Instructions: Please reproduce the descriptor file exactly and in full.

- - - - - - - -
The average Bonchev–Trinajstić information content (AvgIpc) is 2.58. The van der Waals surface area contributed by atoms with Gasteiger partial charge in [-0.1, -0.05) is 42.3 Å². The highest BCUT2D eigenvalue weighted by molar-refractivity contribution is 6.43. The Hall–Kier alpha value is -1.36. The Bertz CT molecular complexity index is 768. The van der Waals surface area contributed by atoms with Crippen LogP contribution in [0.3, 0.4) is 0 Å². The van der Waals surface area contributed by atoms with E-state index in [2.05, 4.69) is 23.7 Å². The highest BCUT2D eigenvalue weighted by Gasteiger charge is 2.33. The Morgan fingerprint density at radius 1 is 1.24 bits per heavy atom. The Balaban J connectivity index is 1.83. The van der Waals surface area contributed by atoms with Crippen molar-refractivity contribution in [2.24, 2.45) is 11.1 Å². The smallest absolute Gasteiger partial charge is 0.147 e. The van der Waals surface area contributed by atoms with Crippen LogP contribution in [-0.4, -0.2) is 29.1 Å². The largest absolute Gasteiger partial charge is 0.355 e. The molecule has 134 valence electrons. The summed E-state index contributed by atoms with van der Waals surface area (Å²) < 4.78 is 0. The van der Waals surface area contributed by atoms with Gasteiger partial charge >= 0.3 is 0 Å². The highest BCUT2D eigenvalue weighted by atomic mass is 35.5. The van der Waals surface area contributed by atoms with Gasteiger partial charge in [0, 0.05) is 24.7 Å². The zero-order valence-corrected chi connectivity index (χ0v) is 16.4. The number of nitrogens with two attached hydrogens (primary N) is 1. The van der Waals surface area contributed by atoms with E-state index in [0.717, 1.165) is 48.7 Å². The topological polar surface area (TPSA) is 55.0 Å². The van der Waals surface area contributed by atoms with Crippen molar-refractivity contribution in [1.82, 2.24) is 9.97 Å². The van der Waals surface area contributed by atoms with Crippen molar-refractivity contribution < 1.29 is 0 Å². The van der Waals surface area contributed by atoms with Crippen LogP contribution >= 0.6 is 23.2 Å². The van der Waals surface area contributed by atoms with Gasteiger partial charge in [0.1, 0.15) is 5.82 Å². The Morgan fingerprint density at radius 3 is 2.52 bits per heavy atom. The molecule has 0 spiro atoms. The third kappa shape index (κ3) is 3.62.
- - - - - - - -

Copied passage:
The average Bonchev–Trinajstić information content (AvgIpc) is 2.58. The van der Waals surface area contributed by atoms with Gasteiger partial charge in [-0.1, -0.05) is 42.3 Å². The highest BCUT2D eigenvalue weighted by molar-refractivity contribution is 6.43. The Hall–Kier alpha value is -1.36. The Bertz CT molecular complexity index is 768. The van der Waals surface area contributed by atoms with Crippen LogP contribution in [0.3, 0.4) is 0 Å². The van der Waals surface area contributed by atoms with E-state index in [2.05, 4.69) is 23.7 Å². The highest BCUT2D eigenvalue weighted by Gasteiger charge is 2.33. The Morgan fingerprint density at radius 1 is 1.24 bits per heavy atom. The Balaban J connectivity index is 1.83. The van der Waals surface area contributed by atoms with Crippen molar-refractivity contribution in [2.24, 2.45) is 11.1 Å². The smallest absolute Gasteiger partial charge is 0.147 e. The van der Waals surface area contributed by atoms with Crippen LogP contribution in [-0.4, -0.2) is 29.1 Å². The largest absolute Gasteiger partial charge is 0.355 e. The molecule has 134 valence electrons. The summed E-state index contributed by atoms with van der Waals surface area (Å²) < 4.78 is 0. The van der Waals surface area contributed by atoms with Gasteiger partial charge >= 0.3 is 0 Å². The highest BCUT2D eigenvalue weighted by atomic mass is 35.5. The van der Waals surface area contributed by atoms with Gasteiger partial charge in [0, 0.05) is 24.7 Å². The zero-order valence-corrected chi connectivity index (χ0v) is 16.4. The number of nitrogens with two attached hydrogens (primary N) is 1. The van der Waals surface area contributed by atoms with E-state index in [0.717, 1.165) is 48.7 Å². The topological polar surface area (TPSA) is 55.0 Å². The van der Waals surface area contributed by atoms with Crippen molar-refractivity contribution in [1.82, 2.24) is 9.97 Å². The van der Waals surface area contributed by atoms with Crippen molar-refractivity contribution < 1.29 is 0 Å². The van der Waals surface area contributed by atoms with Crippen LogP contribution >= 0.6 is 23.2 Å². The van der Waals surface area contributed by atoms with Gasteiger partial charge in [0.1, 0.15) is 5.82 Å². The Morgan fingerprint density at radius 3 is 2.52 bits per heavy atom. The molecule has 0 spiro atoms. The third kappa shape index (κ3) is 3.62.